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'''Belarus''' ({{IPAc-en|audio=en-us-Belarus.ogg|b|ɛ|l|ə|ˈ|r|uː|s}} {{Respell|be|lə|ROOS}}; {{lang-be|Беларусь|translit=Biełaruś}}; {{IPA-be|bʲɛlaˈrusʲ|IPA}}; {{lang-rus|Беларусь||bʲɪlɐˈrusʲ}}), officially the '''Republic of Belarus''' ({{lang-be|Рэспубліка Беларусь}}; {{lang-rus|Республика Беларусь}}), formerly known by its [[Russian language|Russian]] name '''Byelorussia''' or '''Belorussia''' ({{lang-rus|Белоруссия}}), is a [[landlocked country]] in [[Eastern Europe]]<ref name="unee">{{cite web|url=http://unstats.un.org/unsd/methods/m49/m49regin.htm#europe|title=Standard Country and Area Codes Classifications (M49)|accessdate=22 April 2010|publisher=United Nations Organization|date=1 April 2010|author=UN Statistics Division|archiveurl=https://web.archive.org/web/20100417070721/http://unstats.un.org/unsd/methods/m49/m49regin.htm|archivedate=17 April 2010|deadurl=no}}</ref> bordered by [[Russia]] to the northeast, [[Ukraine]] to the south, [[Poland]] to the west, and [[Lithuania]] and [[Latvia]] to the northwest. Its capital and most populous city is [[Minsk]]. Over 40% of its {{convert|207600|km2}} is forested. Its major economic sectors are service industries and manufacturing.<ref>{{cite web| url=http://belstat.gov.by/homep/en/publications/belarus_in_figures/2012/about.php| title=Contents| publisher=Belstat.gov.by| accessdate=4 October 2012| deadurl=yes| archiveurl=https://web.archive.org/web/20130118020305/http://belstat.gov.by/homep/en/publications/belarus_in_figures/2012/about.php| archivedate=18 January 2013| df=dmy-all}}</ref> Until the 20th century, different states at various times controlled the lands of modern-day Belarus, including the [[Principality of Polotsk]] (11th to 14th centuries), the [[Grand Duchy of Lithuania]], the [[Polish–Lithuanian Commonwealth]], and the [[Russian Empire]].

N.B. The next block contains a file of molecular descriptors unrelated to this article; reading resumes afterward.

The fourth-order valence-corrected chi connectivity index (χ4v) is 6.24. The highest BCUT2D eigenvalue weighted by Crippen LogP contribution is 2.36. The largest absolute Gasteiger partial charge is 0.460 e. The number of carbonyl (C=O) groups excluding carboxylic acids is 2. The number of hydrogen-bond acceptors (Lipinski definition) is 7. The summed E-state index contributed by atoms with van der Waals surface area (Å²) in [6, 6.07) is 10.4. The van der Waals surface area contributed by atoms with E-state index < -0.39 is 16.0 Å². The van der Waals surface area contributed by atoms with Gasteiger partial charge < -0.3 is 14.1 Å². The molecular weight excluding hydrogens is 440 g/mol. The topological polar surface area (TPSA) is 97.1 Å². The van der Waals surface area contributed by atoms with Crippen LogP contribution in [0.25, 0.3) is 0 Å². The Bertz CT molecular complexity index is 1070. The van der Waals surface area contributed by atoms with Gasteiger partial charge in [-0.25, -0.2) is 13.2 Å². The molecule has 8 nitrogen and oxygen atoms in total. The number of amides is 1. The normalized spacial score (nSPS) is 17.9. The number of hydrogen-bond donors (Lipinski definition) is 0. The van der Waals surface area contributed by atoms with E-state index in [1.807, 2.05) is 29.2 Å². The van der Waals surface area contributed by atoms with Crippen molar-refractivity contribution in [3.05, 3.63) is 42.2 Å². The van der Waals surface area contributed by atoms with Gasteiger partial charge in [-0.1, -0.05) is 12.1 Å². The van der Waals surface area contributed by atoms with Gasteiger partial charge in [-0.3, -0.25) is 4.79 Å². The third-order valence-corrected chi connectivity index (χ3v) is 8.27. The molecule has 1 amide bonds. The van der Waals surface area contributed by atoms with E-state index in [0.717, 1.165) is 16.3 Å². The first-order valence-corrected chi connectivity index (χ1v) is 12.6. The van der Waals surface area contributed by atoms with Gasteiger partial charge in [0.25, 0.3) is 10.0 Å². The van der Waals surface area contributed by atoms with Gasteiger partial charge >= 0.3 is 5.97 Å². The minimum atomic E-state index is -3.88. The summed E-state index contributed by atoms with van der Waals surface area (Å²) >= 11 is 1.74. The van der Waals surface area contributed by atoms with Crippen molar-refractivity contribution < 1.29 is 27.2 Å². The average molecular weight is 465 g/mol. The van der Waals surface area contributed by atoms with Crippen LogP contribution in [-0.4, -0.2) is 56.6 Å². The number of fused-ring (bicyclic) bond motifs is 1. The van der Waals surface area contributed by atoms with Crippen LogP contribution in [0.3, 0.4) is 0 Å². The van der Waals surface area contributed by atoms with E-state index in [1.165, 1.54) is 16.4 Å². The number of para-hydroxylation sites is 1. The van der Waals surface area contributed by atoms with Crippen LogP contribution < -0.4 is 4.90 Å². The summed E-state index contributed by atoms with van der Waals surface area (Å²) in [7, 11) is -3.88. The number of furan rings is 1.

In the aftermath of the 1917 [[Russian Revolution]], Belarus declared independence as the [[Belarusian People's Republic]], which was conquered by Soviet Russia. The [[Socialist Soviet Republic of Byelorussia]] became a founding [[Republics of the Soviet Union|constituent republic of the Soviet Union]] in 1922 and was renamed as the [[Byelorussian Soviet Socialist Republic]] (Byelorussian SSR). Belarus lost almost half of its territory to Poland after the [[Polish–Soviet War]] of 1919–1921. Much of the borders of Belarus took their modern shape in 1939, when some lands of the [[Second Polish Republic]] were reintegrated into it after the [[Soviet invasion of Poland]], and were finalized after World War&nbsp;II.<ref name="uni1">{{cite book| url=https://books.google.com/books?id=o85YDMTeMrUC&dq=reunification+of+western+belarus| title=National purpose in the world economy: post-Soviet states in comparative perspective| last=Abdelal| first=Rawi| year=2001| publisher=[[Cornell University Press]]| isbn=978-0-8014-3879-0}}</ref><ref name="uni2">{{cite book| url=https://books.google.com/books?id=wGA4o-UhAfgC&pg=PA713&dq=reunification+of+western+belarus#v=onepage&q=&f=false| title=Europa World Year, Book 1| last=Taylor & Francis Group| year=2004| publisher=[[Routledge|Europa publications]] |isbn= 978-1-85743-254-1}}</ref><ref name="uni3"/> During WWII, military operations devastated Belarus, which lost about a third of its population and more than half of its economic resources.<ref name="axell">{{cite book| last=Axell| first=Albert| title=Russia's Heroes, 1941–45| publisher=Carroll & Graf Publishers| year=2002| page=247| isbn=0-7867-1011-X}}</ref> The republic was redeveloped in the post-war years. In 1945 the Byelorussian SSR became a founding member of the [[United Nations]], along with the Soviet Union and the [[Ukrainian SSR]].<ref>{{cite web|url=https://www.un.org/en/members/growth.shtml |title=United Nations member States – Growth in United Nations membership, 1945–present |publisher= |deadurl=yes |archiveurl=https://web.archive.org/web/20140712192515/http://www.un.org/en/members/growth.shtml |archivedate=12 July 2014 |df= }}</ref>